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Immigrant Detention as a Business Model

February 10th, 2009 No comments

It probably comes as little shock to anyone paying attention that the prison system in the US is big business.

It’s quite profitable and growing every day. It even has it’s own lobbyists.

It’s not just US citizens who are being used as cash cows, immigrants are being sucked into this business as well.

According to a recent article in the Boston Globe, jails all over the nation -including smaller facilities – are taking advantage of the shortage of space and the federal government’s willingness to pay by the body and are raking in millions in profits.

There are many ways that an immigrant can find their way into a detention facility. One common way it works is that when an immigrant fighting his case is either unable to pay bond is subject to mandatory detention (or who the DHS claims is subject to mandatory detention) he may sit in jail for months or even years while pursuing a remedy with the assistance of their immigration attorney, perhaps all the way through the appellate stages.

Many times these immigrants are being removed for non-violent offenses such as minor, personal, drug possession and have no other record. However, Congress has mandated that they be detained for the duration of their proceedings – even if they aren’t dangerous. This needlessly leads to job loss and family disruption as many of these immigrants have been here for decades, have relief available, and will ultimately not be deported.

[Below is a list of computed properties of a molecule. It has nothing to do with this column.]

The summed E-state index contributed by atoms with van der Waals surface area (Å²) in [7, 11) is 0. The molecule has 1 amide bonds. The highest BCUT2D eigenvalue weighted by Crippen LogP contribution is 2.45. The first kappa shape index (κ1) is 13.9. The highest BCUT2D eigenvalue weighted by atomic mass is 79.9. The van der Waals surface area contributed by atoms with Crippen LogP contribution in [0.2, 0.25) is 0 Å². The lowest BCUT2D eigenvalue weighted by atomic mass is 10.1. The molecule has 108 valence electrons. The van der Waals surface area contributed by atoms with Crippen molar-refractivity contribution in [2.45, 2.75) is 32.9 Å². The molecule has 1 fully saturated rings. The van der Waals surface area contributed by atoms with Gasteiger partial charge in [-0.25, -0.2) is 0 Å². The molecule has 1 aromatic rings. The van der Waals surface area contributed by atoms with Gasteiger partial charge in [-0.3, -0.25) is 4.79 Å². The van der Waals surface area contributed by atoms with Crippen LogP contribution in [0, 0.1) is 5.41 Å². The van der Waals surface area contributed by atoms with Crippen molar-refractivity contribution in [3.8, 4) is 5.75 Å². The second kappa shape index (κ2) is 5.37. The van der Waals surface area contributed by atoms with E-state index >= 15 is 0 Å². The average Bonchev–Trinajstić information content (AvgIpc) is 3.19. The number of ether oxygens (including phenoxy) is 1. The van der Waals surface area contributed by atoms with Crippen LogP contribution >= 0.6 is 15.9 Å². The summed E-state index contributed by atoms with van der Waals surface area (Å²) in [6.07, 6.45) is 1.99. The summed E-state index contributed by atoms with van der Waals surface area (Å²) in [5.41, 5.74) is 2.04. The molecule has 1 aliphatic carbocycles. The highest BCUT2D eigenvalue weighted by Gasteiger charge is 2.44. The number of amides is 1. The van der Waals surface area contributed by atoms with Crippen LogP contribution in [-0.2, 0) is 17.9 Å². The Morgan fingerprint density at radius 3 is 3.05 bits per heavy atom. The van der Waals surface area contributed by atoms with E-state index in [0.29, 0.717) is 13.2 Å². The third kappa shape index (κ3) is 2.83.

For example, an immigrant who was convicted of possession of a controlled substance other than a small amount of marijuana may be eligible for relief known as “cancellation of removal” but is also subject to mandatory detention.

This means the have to stay in jail the entire time they’re fighting their case. A case that takes 6 months earns the jail on average $16,000.00 dollars. If the immigrant is denied at the immigration court level and chooses to appeal the profit for the jail increases greatly. Oddly many cases which should be approved are denied at the immigration court level and the Board of Immigration Appeals – both administrative agencies of the executive branch rather than independent tribunals.

There appears to be little incentive to let these folks go even if they’re not dangerous.

In this business model everyone wins – except the families of course.

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